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Make Your Credit Cards Work Smarter

Are you under a financial burden? With the array of facilities like credit cards and charge cards available today, it's simple and easy to find a way out. These facilities can ease your tension if you have the right card. 

Equally important before selecting an appropriate card is to ask yourself if you have good or bad credit? Do you pay balances in full or part payment? Do you travel a lot and use specific brands or select apparel from designer stores? Answers to these simple questions lend valuable insight into the right type of card to suit your needs.

1. What's Your Spending Profile?

It is important to realize your spending pattern. Analyze the results. Identify your spending style to match the habits with your card features. If you do not have good credit, avoid a secured card that requires collateral.

Watch your spending pattern

Different credit cards offer more cashback or rewards. This depends on what store you shop at, or what kind of purchases you make. Such as recurring bill payments, groceries, gas, or restaurants. Analyze your spending pattern and payment habits before selecting a card. Start by accessing your bank or credit card statements for the past year.

  • Figure out what you spend most on.
  • Group into a cost category.
  • List optional expenses.

2. Match Credit Cards With Your Goals

It doesn’t matter how you approach or use the assessment. Maximizing your credit cards comes down to how it best serves your end goal. Choose a credit card that fits both your spending and financial goals.

Rewards, ravel points, or cash back?

What category do you spend the most money on? This will determine what credit card would best fit your spending profile. Do you travel every year? Look at whether you want a reward travel point or cashback on purchases.

If you take a vacation every year, choose a travel reward credit card. If you want to save money, choose a cash-back credit card that can help boost your savings account. Be sure that the cashback credit goes directly to your savings account to avoid spending it.

3. Check Payments On Credit Cards

You can download your financial debts straight from bank or credit card companies. Do you pay by cash, credit card, charge card, or through your debit card? Also, check whether you cleared the amount partially or fully. If you want to pay your balances in full or avoid paying interest, a credit card without any annual fee would be the best option, as compared to other cards.

You could also consider a charge card or prepaid card to dodge the financial charges. On the other hand, if you carry forward a monthly balance. Then a credit card with a low introductory or fixed APR would be an ideal bet.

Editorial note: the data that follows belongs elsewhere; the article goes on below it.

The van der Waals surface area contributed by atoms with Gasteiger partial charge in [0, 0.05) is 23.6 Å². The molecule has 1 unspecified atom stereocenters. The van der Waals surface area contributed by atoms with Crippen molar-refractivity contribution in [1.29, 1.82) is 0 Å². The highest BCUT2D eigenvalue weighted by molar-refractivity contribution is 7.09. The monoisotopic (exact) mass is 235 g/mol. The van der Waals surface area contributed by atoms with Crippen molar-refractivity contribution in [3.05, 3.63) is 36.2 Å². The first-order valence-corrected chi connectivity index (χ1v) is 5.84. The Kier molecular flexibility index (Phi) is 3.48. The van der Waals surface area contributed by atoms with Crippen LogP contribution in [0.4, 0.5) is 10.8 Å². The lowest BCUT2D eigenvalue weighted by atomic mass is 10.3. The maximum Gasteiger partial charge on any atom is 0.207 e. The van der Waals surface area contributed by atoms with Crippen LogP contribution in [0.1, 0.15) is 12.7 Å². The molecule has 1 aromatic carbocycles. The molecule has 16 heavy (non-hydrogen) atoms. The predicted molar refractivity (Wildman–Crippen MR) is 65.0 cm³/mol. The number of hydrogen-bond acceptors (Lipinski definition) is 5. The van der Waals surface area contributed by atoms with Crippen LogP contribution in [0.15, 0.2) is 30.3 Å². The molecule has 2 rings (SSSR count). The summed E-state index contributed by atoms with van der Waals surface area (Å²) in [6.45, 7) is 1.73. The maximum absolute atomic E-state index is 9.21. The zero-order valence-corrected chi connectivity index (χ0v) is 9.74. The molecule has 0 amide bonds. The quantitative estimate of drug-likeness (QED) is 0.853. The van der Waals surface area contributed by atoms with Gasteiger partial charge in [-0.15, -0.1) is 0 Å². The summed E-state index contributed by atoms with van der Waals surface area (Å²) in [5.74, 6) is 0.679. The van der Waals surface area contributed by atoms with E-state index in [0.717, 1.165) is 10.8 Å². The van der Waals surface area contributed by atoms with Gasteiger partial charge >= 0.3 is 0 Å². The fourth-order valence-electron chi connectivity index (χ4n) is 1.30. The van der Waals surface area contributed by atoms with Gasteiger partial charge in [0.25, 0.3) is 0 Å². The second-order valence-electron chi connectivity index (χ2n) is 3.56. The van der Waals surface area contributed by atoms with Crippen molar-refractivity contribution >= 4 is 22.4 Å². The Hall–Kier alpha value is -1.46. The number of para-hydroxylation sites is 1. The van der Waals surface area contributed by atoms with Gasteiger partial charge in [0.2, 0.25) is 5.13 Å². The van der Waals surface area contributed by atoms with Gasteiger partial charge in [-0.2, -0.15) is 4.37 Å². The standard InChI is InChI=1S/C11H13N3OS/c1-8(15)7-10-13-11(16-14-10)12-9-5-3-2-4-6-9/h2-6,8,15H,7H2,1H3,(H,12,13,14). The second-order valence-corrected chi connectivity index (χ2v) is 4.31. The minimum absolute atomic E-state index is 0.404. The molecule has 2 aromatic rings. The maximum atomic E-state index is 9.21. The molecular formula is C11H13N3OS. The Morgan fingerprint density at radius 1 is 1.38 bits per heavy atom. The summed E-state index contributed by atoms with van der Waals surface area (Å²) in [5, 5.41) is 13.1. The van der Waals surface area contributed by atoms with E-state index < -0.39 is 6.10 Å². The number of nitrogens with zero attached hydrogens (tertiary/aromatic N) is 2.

4. Compare Credit Cards

There are various online calculators you can use to compare credit cards. For the most part, you can input your income and spending to get a selection of different credit cards that are right for you. Be sure to look at such things as annual fees, interest rates, interest-free periods, rewards options, etc.

Do the math

If your card has an annual fee, calculate the expected reward over the course of the year minus annual fees. It might still be worth it if the rewards are higher. With this in mind, look at both the interest charged and annual fees as the overall cost of using the credit card.

Conversely, some cards have no interest charges for 12 months but higher annual fees and other charges in small print. Compare these numbers and see which option works best for your goals.

5. Use Credit Cards Wisely

There is a right and wrong way to use credit cards. The right way is to make it work for you. For one thing, you will be saving and not pilling on revolving debt.

Pay in full every month

Most credit cards charge a 20%-fee on balances. As a result, it's important to avoid having a balance on your credit cards so interest doesn't accrue. No reward earned is higher than the 20% on balances carried over.

Spend, spend and spend

The way to get the most out of your credit cards is to actually use them. Maximize the spending on your credit card to get the most out of your rewards, points, and cashback. As much as possible, make all payments on your credit card. Automate bill payments, purchases, groceries, gas, shopping, etc.

If you're using a travel rewards credit card, make sure you actually take a trip with it. In addition, there may be other perks such as baggage loss insurance, access to airport lounges, etc.

Final Thoughts

Sometimes you might just have to change the way you use your card or opt for a better one to suit your requirements. The most viable option is to select a card to suit your present life style.

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